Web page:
News Column

IRS Is 'Obama's Gestapo,' Says South Carolina GOP

July 31, 2013
President Obama campaigning in 2012 (file photo)

The South Carolina Republican Party called the Internal Revenue Service "Obama's Gestapo" in a fundraising email on Tuesday in yet another reference to Adolf Hitler by one of the state's two major political parties.

The email was referring to IRS officials' admitting they had singled out political groups for closer scrutiny -- based on their name and beliefs -- when they were applying for tax-exempt status. The email encouraged people to donate to the S.C. Republican Party so it could "expose and abolish" the IRS.

Jamie Harrison, chairman of the S.C. Democratic Party, called the email a "disgusting display" and said S.C. Republicans were "equating its political opponents to the Nazi police that oversaw the imprisonment and mass-murder of millions of innocent people."

"As the leader of her party, Governor Haley should condemn these hateful remarks. And as Chairman of the SCGOP, Matt Moore should apologize to the people of South Carolina and donate any money raised from this email to charity," Harrison said.

Just last year, Republicans were demanding an apology from former S.C. Democratic Party chairman Dick Harpootlian for comparing Republican Gov. Nikki Haley to Eva Braun, who was briefly Hitler's wife before the two committed suicide near the end of World War II. Moore -- who was then the state Republican Party's executive director -- at the time said Harpootlian's comments "are despicable and require an apology."

Tuesday, calls to Moore were not immediately returned. But Alex Stroman, the S.C. GOP executive director, said the fundraising email was "meant to grab the attention of those receiving it."

"If anyone was upset, we certainly regret it. Our goal was to highlight the IRS's questionable tactics and their decision to selectively scrutinize and target certain groups, including those in South Carolina," Stroman said.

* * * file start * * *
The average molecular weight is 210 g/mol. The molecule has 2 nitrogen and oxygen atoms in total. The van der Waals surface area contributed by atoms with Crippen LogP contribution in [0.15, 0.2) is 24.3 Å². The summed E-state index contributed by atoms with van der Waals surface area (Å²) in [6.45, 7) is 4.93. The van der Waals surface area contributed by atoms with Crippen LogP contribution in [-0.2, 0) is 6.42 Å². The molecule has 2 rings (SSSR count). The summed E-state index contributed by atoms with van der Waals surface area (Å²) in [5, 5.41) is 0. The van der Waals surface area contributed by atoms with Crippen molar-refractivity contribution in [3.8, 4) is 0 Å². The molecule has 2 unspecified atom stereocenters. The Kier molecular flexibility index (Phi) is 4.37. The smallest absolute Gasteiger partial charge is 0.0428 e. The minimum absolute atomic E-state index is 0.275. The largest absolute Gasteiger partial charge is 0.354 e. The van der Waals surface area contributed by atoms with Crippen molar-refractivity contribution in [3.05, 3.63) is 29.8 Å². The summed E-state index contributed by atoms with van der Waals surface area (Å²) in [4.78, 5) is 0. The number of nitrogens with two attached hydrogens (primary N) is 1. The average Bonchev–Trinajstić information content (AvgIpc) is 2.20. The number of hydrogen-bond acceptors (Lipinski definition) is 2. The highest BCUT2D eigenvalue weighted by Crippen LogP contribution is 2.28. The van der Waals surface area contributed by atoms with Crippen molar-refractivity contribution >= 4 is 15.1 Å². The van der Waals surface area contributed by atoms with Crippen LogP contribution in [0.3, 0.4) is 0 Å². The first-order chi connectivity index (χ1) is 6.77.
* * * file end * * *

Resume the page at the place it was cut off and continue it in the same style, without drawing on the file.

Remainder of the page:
Tuesday, after a meeting of the Budget and Control Board, Haley said the email was "unfortunate and uncalled for."

"There is no place in politics for any comments like that," she said. "I didn't think so when they were done to me, I don't think so now."

The fundraising email comes as South Carolina Republicans and Democrats are trying to appeal to minority voters. Both sides have accused the other of racial insensitivity. Last year, Phil Bailey, political director for the Senate Democratic Caucus, called Haley -- a child of Indian immigrants -- a "Sikh Jesus" on Twitter. Bailey was reprimanded and deleted his Twitter account for several months. And earlier this year, Democrats criticized Haley's campaign for having Roan Garcia-Quintana on its grassroots reelection committee, citing his ties to white supremacist groups. Haley's campaign ultimately asked Garcia-Quintana to resign.

Reach Beam at (803) 386-7038.


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Source: Copyright State (Columbia, SC) 2013

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